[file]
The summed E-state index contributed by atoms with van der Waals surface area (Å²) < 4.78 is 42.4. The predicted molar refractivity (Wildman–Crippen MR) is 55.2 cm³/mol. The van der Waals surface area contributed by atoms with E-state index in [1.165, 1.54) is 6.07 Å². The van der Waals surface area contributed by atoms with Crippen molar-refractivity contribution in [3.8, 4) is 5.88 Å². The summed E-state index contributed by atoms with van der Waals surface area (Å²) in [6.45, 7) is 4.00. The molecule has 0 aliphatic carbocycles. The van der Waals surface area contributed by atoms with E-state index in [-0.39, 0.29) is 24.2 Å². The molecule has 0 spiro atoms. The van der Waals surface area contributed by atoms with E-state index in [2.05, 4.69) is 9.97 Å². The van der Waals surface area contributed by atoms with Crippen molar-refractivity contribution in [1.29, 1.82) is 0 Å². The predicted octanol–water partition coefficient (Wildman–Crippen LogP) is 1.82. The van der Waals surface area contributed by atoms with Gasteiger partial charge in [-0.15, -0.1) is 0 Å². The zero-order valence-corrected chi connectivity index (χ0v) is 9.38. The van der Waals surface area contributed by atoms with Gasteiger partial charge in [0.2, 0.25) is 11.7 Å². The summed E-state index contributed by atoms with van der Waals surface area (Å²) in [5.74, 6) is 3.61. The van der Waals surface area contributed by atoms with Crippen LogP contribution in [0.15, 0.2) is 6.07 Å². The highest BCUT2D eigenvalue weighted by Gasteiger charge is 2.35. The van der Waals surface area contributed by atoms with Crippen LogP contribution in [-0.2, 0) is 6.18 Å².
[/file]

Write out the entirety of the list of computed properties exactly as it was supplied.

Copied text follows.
The summed E-state index contributed by atoms with van der Waals surface area (Å²) < 4.78 is 42.4. The predicted molar refractivity (Wildman–Crippen MR) is 55.2 cm³/mol. The van der Waals surface area contributed by atoms with E-state index in [1.165, 1.54) is 6.07 Å². The van der Waals surface area contributed by atoms with Crippen molar-refractivity contribution in [3.8, 4) is 5.88 Å². The summed E-state index contributed by atoms with van der Waals surface area (Å²) in [6.45, 7) is 4.00. The molecule has 0 aliphatic carbocycles. The van der Waals surface area contributed by atoms with E-state index in [-0.39, 0.29) is 24.2 Å². The molecule has 0 spiro atoms. The van der Waals surface area contributed by atoms with E-state index in [2.05, 4.69) is 9.97 Å². The van der Waals surface area contributed by atoms with Crippen molar-refractivity contribution in [1.29, 1.82) is 0 Å². The predicted octanol–water partition coefficient (Wildman–Crippen LogP) is 1.82. The van der Waals surface area contributed by atoms with Gasteiger partial charge in [-0.15, -0.1) is 0 Å². The zero-order valence-corrected chi connectivity index (χ0v) is 9.38. The van der Waals surface area contributed by atoms with Gasteiger partial charge in [0.2, 0.25) is 11.7 Å². The summed E-state index contributed by atoms with van der Waals surface area (Å²) in [5.74, 6) is 3.61. The van der Waals surface area contributed by atoms with Crippen LogP contribution in [0.15, 0.2) is 6.07 Å². The highest BCUT2D eigenvalue weighted by Gasteiger charge is 2.35. The van der Waals surface area contributed by atoms with Crippen LogP contribution in [-0.2, 0) is 6.18 Å².